2.Revise Definition of Situations Requiring Fall Protection
Current Reg. 851 requires fall protection if workers are exposed to falling more than 3 metres. The MOL proposes to broaden that requirement to cover workers at risk of falling:
- More than 3 metres;
- Into operating machinery;
- Into water or another liquid;
- Into or onto a hazardous substance or object; and/or
- Through an opening on a work surface.
So be sure to revise your policy accordingly [Model Policy, Section 6].
- Revise Definition of Situations Requiring Guardrails
As before, guardrails will be the primary and preferred method of fall protection to be used whenever “practicable” (the same rule applies to construction projects under Reg. 213/91). But under current Reg. 851 (Section 13(1)), guardrails are required:
- Around the perimeter of an uncovered opening in a floor, roof or other surface to which a worker has access;
- At an open side of:
- A raised floor, mezzanine, balcony, gallery, landing, platform, walkway, stile, ramp or other surface; or
- A vat, bin or tank, the top of which is less than 107 centimetres above the surrounding floor, ground, platform or other surface; and/or
- Around a machine, electrical installation, place or thing that’s likely to endanger a worker’s safety.
The MOL is proposing to add 2 new situations requiring use of guardrails:
- At the open side of a stairway; and
- top of an unguarded shaft.
[Model Policy, Section 7.1.].
- Revise Design Standards Guardrails Must Meet
As under current rules, guardrails will have to consist of a top rail, intermediate rail and toe board. In addition to changing “guardrails” to “guardrail systems” (defined as an assembly of components joined together to provide a barrier to prevent a worker from falling from the edge of a surface), the MOL is proposing to modify the design and construction requirements pertaining to each of these components to align with Reg. 213/91 and Ontario Building Code standards [Model Policy, Section 7.3.].
- Allow for Temporary Removal of Guardrails & Coverings
Reg. 213/91 allows for temporary removal of guardrails and coverings at construction projects provided that appropriate safety measures are taken. The MOL wants to incorporate that rule into Reg. 851 and allow for temporarily removing guardrails and coverings at industrial establishments to perform work in or around the opening as long as personal fall protection or other appropriate measures are taken to protect the workers in the area and the guardrail or covering is replaced immediately after the work is completed or if the area is left unattended [Model Policy, Section 7.5.].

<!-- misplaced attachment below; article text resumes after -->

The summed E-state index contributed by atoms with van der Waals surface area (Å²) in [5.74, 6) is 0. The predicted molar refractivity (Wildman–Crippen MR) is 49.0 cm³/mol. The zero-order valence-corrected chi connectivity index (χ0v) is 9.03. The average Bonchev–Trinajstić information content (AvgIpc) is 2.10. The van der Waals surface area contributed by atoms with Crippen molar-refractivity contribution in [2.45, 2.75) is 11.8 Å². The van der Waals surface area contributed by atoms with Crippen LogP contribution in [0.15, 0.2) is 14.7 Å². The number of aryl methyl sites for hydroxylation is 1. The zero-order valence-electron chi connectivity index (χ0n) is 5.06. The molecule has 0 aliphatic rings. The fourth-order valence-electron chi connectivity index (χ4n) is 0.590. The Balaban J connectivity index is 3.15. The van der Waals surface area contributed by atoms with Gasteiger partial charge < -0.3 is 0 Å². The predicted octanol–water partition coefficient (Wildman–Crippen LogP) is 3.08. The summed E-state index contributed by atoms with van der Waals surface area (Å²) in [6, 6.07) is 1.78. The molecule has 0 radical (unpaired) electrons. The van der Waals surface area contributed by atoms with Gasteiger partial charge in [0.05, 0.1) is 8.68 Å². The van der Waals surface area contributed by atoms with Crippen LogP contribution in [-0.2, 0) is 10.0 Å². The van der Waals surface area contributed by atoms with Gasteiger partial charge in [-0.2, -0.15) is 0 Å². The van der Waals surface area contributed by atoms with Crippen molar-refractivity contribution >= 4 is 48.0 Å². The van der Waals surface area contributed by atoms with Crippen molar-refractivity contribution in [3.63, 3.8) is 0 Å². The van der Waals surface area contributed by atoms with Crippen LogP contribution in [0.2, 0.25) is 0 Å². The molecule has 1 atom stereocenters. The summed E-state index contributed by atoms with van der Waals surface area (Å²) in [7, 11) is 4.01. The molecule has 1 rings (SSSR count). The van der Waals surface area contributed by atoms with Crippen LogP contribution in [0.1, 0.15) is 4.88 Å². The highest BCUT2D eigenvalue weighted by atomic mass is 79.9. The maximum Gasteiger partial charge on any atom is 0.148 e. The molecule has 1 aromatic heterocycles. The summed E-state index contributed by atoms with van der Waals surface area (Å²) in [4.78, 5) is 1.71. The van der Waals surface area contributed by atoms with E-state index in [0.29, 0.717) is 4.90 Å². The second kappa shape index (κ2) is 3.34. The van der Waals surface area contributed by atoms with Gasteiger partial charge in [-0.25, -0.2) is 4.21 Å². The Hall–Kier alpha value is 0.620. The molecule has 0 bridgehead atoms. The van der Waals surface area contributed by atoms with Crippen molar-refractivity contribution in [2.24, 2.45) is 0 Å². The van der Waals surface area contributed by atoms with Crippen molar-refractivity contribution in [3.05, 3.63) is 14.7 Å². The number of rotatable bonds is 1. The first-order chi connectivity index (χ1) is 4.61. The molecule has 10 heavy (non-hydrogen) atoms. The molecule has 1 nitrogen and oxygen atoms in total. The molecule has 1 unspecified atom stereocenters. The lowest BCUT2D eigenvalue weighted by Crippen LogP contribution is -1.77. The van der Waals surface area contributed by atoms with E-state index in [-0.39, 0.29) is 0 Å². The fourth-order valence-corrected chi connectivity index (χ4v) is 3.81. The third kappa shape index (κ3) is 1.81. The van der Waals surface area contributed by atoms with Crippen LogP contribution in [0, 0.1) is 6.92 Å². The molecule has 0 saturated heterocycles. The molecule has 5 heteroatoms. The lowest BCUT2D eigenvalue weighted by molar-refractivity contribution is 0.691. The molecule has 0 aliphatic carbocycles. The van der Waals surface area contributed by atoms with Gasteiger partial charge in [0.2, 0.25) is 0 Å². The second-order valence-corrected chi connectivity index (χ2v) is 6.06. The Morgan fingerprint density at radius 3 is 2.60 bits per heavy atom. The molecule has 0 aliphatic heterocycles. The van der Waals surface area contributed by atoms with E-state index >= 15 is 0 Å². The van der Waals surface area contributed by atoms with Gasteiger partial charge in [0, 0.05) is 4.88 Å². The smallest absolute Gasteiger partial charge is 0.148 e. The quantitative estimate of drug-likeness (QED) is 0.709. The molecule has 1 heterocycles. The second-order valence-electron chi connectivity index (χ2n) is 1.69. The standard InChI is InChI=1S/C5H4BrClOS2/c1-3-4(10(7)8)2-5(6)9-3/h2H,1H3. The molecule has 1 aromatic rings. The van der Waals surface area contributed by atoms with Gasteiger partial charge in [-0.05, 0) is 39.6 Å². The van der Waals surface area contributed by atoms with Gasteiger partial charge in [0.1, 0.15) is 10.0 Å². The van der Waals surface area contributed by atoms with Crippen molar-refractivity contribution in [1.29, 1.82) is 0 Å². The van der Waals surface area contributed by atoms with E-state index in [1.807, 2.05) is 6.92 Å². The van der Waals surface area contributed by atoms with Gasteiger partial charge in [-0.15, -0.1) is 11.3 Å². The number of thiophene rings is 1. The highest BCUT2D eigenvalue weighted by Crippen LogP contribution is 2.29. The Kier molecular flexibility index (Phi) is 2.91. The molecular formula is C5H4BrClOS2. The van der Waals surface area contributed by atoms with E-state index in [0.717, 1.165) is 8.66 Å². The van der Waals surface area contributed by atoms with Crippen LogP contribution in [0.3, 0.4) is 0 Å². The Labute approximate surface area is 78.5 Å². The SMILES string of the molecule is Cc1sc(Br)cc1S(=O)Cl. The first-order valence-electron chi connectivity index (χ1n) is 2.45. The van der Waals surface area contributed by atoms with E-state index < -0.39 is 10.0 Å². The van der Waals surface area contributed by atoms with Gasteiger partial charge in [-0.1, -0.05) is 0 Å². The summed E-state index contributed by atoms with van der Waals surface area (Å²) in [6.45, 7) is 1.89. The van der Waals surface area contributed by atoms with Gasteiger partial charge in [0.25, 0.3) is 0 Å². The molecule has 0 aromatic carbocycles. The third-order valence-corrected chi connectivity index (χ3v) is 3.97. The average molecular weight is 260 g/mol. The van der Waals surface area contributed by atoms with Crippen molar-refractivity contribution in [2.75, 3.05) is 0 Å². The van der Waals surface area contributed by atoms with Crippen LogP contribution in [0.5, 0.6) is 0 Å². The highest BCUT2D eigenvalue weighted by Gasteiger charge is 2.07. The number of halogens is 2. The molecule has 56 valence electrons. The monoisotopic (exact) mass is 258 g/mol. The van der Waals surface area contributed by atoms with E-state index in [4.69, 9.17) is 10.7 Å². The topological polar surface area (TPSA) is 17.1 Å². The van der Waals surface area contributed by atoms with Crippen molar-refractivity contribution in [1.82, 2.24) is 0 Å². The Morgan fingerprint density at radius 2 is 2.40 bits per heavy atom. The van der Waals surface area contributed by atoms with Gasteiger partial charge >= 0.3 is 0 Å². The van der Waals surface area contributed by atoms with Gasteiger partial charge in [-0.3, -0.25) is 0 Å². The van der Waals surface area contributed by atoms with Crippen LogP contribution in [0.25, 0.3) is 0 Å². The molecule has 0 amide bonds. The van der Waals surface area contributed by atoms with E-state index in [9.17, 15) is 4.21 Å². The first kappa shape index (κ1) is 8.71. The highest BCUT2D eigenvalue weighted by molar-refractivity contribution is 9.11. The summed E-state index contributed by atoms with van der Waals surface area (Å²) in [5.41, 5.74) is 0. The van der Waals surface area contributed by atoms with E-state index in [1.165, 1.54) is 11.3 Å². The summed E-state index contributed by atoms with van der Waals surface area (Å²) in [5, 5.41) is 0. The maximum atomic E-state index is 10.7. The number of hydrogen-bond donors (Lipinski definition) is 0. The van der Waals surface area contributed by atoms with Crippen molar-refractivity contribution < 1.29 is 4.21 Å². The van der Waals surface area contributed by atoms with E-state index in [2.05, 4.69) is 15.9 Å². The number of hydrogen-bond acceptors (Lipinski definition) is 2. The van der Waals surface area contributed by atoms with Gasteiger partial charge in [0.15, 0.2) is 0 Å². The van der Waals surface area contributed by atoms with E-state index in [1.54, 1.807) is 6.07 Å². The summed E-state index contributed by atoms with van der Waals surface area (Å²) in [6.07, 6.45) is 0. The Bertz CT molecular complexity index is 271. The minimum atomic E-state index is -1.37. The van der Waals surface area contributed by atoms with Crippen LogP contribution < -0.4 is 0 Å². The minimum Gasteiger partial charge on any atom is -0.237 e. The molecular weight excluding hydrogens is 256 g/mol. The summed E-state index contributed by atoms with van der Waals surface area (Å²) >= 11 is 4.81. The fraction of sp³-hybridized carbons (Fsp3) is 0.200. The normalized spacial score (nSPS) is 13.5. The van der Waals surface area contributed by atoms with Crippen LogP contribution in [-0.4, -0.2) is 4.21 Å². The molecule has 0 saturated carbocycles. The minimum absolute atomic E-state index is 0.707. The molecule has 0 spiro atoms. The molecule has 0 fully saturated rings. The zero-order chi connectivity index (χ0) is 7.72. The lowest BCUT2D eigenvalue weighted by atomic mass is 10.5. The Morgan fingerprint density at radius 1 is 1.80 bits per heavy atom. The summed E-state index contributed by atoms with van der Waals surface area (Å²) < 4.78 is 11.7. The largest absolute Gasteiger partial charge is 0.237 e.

- List Hierarchy of Fall Protection Systems to Be Used If Fixed Barriers Aren’t Practicable
At both industrial establishments and construction projects, fall protection systems are the next line of defence to be used when fixed barriers aren’t practicable (or as a supplement to fixed barriers.) But while the requirements are substantially the same, they’re spelled out much more clearly in the construction regulations. So, the MOL is essentially proposing to replace the current Reg. 851 fall protection rules with the fall protection rules for construction projects under Reg. 213/91 (with a few exceptions). The first change, which you need to account for in your fall protection policy, is to indicate that you’ll consider and adopt whichever of the highest ranked methods is practicable listed in order of preference:
- A travel restraint system;
- A fall restricting system;
- A fall arrest system; or
- A safety net.
[Model Policy, Section 8.2.].
- List General Criteria for Fall Protection Systems & Components
Another import from Reg. 213/91 to account for in your policy is the inclusion of specific nongovernment standards that fall protection system components must meet, i.e.:
- CAN/CSA-Z259.1-05: Body Belts and Saddles for Work Positioning and Travel Restraint;
- CAN/CSA-Z259.2.5-12: Fall Arresters and Vertical Lifelines;
- CAN/CSA-Z259.2.2-98 (R2004): Self-Retracting Devices for Personal Fall-Arrest Systems;
- CAN/CSA-Z259.2.3-99 (R2004): Descent Control Devices;
- CAN/CSA-Z259.10-06: Full Body Harnesses;